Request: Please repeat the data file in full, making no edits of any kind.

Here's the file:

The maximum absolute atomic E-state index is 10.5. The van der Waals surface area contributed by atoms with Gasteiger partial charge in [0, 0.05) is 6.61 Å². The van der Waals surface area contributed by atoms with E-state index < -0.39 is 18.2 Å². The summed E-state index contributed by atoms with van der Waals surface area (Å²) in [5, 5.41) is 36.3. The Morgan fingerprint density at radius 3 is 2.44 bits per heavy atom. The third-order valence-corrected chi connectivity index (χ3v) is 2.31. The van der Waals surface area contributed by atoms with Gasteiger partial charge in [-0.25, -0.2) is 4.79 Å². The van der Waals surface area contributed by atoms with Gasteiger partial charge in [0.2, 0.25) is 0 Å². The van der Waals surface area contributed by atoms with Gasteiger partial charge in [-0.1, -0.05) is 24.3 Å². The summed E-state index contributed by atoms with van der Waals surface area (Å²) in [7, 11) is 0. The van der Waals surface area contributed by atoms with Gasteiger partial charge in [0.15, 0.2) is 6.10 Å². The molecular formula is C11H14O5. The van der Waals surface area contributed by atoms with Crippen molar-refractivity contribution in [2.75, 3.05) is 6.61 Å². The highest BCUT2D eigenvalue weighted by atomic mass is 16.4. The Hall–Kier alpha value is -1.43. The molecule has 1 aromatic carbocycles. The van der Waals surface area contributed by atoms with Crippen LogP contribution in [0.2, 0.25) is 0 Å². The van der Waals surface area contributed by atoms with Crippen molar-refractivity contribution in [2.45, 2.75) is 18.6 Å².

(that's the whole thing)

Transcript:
The maximum absolute atomic E-state index is 10.5. The van der Waals surface area contributed by atoms with Gasteiger partial charge in [0, 0.05) is 6.61 Å². The van der Waals surface area contributed by atoms with E-state index < -0.39 is 18.2 Å². The summed E-state index contributed by atoms with van der Waals surface area (Å²) in [5, 5.41) is 36.3. The Morgan fingerprint density at radius 3 is 2.44 bits per heavy atom. The third-order valence-corrected chi connectivity index (χ3v) is 2.31. The van der Waals surface area contributed by atoms with Gasteiger partial charge in [-0.25, -0.2) is 4.79 Å². The van der Waals surface area contributed by atoms with Gasteiger partial charge in [0.2, 0.25) is 0 Å². The van der Waals surface area contributed by atoms with Gasteiger partial charge in [-0.1, -0.05) is 24.3 Å². The summed E-state index contributed by atoms with van der Waals surface area (Å²) in [7, 11) is 0. The van der Waals surface area contributed by atoms with Gasteiger partial charge in [0.15, 0.2) is 6.10 Å². The molecular formula is C11H14O5. The van der Waals surface area contributed by atoms with Crippen molar-refractivity contribution in [2.75, 3.05) is 6.61 Å². The highest BCUT2D eigenvalue weighted by atomic mass is 16.4. The Hall–Kier alpha value is -1.43. The molecule has 1 aromatic carbocycles. The van der Waals surface area contributed by atoms with Crippen LogP contribution in [0.2, 0.25) is 0 Å². The van der Waals surface area contributed by atoms with Crippen molar-refractivity contribution in [2.45, 2.75) is 18.6 Å².